Interview with Mark Waid at HeroesCon 2014!

We talked with writer, publisher and comic shop owner Mark Waid at HeroesCon 2014 on behalf of TMStash and Speedforce.org about Thrillbent Comics (check it out!), the continuation of EMPIRE at Thrillbent, his take on THE FLASH (including both his take on the New52 Wally West and his comments about the name of the Speed Force itself), Foggy’s health issues in DAREDEVIL and more!  Don’t miss this interview with Mark Waid (just click on the link below)!

Just a note for Flash fans who cannot wait for the Flash-related questions, they start at 3:23…but honestly you should catch the whole thing…and don’t forget to check out Thrillbent.com!

7 thoughts on “Interview with Mark Waid at HeroesCon 2014!

  1. Steve

    Waid’s attitude really mirrors my own, both in how much of Wally West survived to become part of the TRUE iconography of the Flash, and in his mix of skepticism and hope for the new Wally West.

    Reply
  2. Steve

    I think because he committed the crime of vandalism and spraypainted people who tried to stop him.

    Has there been much development beyond his first appearance? I haven’t read the latest issue.

    Reply
    1. Nick!

      Basically, Wally is angry with the Flash for a variety of things and is acting out. He has not been shown since doing any criminal acts, but he hasn’t had a ton of screen time yet. However, spray painting a wall is a far cry from being a “criminal thug” if you put his actions in context. Then again, Waid has been known to having that knee-jerk fanboy reaction from time to time (look up his alleged “Man of Steel” reaction).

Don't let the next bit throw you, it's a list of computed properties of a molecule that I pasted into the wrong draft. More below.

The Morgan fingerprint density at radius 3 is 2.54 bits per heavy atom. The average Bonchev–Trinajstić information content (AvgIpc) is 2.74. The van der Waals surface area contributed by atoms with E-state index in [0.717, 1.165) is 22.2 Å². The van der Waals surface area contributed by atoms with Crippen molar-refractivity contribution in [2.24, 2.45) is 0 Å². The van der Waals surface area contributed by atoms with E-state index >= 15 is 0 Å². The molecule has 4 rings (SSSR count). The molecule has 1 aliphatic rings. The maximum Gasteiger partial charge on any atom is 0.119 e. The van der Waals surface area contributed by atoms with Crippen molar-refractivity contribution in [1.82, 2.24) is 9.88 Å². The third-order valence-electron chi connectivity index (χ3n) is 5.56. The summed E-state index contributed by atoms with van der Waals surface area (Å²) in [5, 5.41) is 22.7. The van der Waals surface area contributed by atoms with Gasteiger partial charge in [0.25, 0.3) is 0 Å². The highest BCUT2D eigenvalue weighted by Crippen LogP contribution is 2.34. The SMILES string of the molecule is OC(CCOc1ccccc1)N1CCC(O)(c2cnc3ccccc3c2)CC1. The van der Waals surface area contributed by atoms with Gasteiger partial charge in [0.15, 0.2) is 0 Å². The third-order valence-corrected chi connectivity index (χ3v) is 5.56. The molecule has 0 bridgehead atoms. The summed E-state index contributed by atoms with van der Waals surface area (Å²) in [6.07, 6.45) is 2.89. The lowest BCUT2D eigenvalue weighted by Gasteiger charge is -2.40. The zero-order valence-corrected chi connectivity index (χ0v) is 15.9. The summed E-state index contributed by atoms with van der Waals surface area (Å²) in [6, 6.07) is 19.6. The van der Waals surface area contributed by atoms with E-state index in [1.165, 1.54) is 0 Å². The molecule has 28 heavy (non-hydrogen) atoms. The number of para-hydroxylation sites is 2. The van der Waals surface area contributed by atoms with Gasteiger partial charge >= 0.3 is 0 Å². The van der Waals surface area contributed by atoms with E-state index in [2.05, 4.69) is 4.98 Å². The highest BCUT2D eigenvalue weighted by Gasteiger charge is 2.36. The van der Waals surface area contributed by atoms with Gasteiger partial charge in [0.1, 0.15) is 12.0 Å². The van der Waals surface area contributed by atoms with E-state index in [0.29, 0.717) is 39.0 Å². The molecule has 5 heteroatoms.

I do have to give him credit. He seemed *very* professional in the interview as he didn’t want to dump on the current writers, even if he doesn’t necessarily like the direction at face value. Given his tone, it seemed as if he wanted to say a lot more, but held back.

      Reply
  3. Steve

    He hasn’t been shown since doing any criminal acts, but Iris informs Barry that he has engaged in similar behavior before. Also, spraypainting walls is one thing. Spraypainting other human beings is another. Both are criminal acts, but the latter is far more aggressive and mean-spirited. Waid’s characterization isn’t far from the characterization we are given in the comic itself. I know the idea is for Wally to change, and that’s what people are optimistic about, but you can’t fault people for being very disappointed with the first impression.

    Reply
  4. teleject

    I know those in charge of DC Comics and other editors were upset with Wally’s un-superhero-like morals during the ’80s Flash comic run–however, it sold. And eventually and relatively quickly after the initial run, Wally’s character went through a change that endeared the character to so many. I think commentator Steve is right in that they are making Wally someone who does bad things, and still has good foundations to turn into a superhero eventually. The key, though, is that you won’t see this Wally date married women or go half-way around the world learning martial arts. Which is fine. If they want to make a Wally character more of washed out photocopy of Damian Wayne and Jason Todd, more power to them.

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  5. Steve

    I think what balanced out 80’s Wally’s jerk-like behavior was that:

    -He was a superhero. He had adventures. He did exciting things. And ultimately, he still risked his life to save people in trouble.
    -He was often very funny as a jerk, and that made him fun to watch.

    The new Wally doesn’t have that. All he has is limited interaction with Barry that a lot of reviewers, including those at IGN, don’t find very entertaining or compelling. Comics are filled with heros, anti-heroes, and villains, and comic fans love them all–provided they are entertaining. Making the new kid 12-years-old, depowered, and unpleasant wouldn’t be such a downer if Nu52 Wally was more like 1980’s Wally. Entertaining. And not having any superpowers or anything exciting to do makes a lot of that hang on his personality. Which even defenders of the character admit is poorly fleshed out at this point.

    Reply

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